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Editorial:Fixing a toxic school environment
January 29, 2014, 05:00 AM Editorial

The Millbrae Elementary School District has seen its share of strife since December stemming from the sudden departure of the principal of Taylor Middle School.

Parents and teachers who liked the principal cried foul, and said they did not have confidence in district administrators in several public meetings called to ease the tension.

However, during those meetings, it appears that certain members of the Board of Trustees did little to ameliorate the concern and, in fact, inflamed them through their combative stances.

Monday’s naming of an interim principal is a solid step and we hope the new school leader will be able to navigate the treacherous waters created by weeks of tension. It will be no small task.

In case you missed it, Taylor Middle School Principal Lesley Martin abruptly resigned last month and some felt she was intimidated by the superintendent and school board into leaving. Taylor classified and certificated employees also passed a no confidence vote in Superintendent Linda Luna early last month. Teacher representatives also report low morale in the district.

In response, district officials scheduled two parent meetings but tension remained high — particularly through the defensive reactions by some members of the board.

Because Martin’s departure is a personnel issue, there is some information to which the public is not privy, that’s understandable. And Luna has been civil and professional throughout this process and seems to want to learn from this situation. That’s a positive sign.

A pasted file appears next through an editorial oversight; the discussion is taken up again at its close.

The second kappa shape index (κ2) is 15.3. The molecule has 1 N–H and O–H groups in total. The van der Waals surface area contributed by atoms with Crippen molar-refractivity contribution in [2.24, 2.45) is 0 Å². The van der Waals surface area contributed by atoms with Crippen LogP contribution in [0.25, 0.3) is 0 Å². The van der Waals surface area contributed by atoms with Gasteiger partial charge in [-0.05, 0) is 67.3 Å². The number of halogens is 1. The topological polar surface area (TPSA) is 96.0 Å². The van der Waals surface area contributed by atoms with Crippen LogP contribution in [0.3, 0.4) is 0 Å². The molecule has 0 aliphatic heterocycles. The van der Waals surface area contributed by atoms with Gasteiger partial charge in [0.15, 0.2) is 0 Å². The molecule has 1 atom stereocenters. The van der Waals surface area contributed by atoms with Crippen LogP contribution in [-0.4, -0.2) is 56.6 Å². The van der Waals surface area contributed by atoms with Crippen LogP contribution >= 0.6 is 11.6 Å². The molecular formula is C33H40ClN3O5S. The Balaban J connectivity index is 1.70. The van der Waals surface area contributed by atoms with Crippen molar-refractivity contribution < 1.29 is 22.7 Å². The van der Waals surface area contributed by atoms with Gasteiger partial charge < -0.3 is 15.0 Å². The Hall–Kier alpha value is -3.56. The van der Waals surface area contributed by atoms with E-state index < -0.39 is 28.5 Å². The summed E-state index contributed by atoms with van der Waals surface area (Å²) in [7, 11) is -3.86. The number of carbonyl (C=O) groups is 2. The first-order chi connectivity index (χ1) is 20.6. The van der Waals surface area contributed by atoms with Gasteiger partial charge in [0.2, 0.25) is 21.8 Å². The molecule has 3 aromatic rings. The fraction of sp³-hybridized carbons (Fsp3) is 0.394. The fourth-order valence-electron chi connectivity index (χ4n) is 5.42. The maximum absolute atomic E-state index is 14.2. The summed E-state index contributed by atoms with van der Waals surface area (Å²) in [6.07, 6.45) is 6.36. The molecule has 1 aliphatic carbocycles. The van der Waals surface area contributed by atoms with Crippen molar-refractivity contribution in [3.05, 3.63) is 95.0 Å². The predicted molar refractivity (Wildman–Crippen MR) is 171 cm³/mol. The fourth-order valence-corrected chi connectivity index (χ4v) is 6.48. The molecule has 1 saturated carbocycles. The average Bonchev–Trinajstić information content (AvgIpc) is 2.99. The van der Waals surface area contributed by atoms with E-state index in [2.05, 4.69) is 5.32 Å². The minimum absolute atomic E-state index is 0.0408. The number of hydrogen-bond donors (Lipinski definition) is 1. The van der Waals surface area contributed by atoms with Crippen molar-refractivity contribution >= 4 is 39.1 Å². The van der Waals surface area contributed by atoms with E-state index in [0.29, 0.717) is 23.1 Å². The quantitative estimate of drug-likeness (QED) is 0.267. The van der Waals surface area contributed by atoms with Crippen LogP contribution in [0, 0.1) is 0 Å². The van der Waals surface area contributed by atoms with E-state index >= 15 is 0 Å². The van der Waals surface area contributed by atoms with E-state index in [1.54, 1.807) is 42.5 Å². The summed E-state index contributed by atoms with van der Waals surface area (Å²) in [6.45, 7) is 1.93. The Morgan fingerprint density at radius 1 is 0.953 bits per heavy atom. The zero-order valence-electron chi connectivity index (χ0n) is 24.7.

Another positive step is a school climate survey of the Taylor staff to determine how to meet the school’s mission and goals.

Being on a school board is sometimes a thankless task with little pay for a lot of work. But so is being a teacher. And if the district wants to retain quality teachers and other school staff, then those at the ground floor of educating children should be treated with respect, as should parents who would like to share concerns about decisions that directly affect their children’s education.

The ongoing dissent over the principal’s departure is indicative of a problem within the district and one that must be remedied immediately. Additional leadership training for members of the Board of Trustees or counseling through an organization such as the Peninsula Conflict Resolution Center are two options moving forward.

The Millbrae Elementary School District has other significant matters on its plate that have the potential of being pushed aside by this ongoing situation. The impacts of the Local Control Funding Formula on its finances and the implementation of new Common Core standards are two challenges that will take the full might of the district to navigate effectively.

There will not be a clear and present path forward without a cohesive school community that feels as if it is listened to and respected. When teaching children, one of the first lessons is treating others with respect. This is a lesson adults should abide by as well.



Tags: school, district, board, principal, taylor, members,

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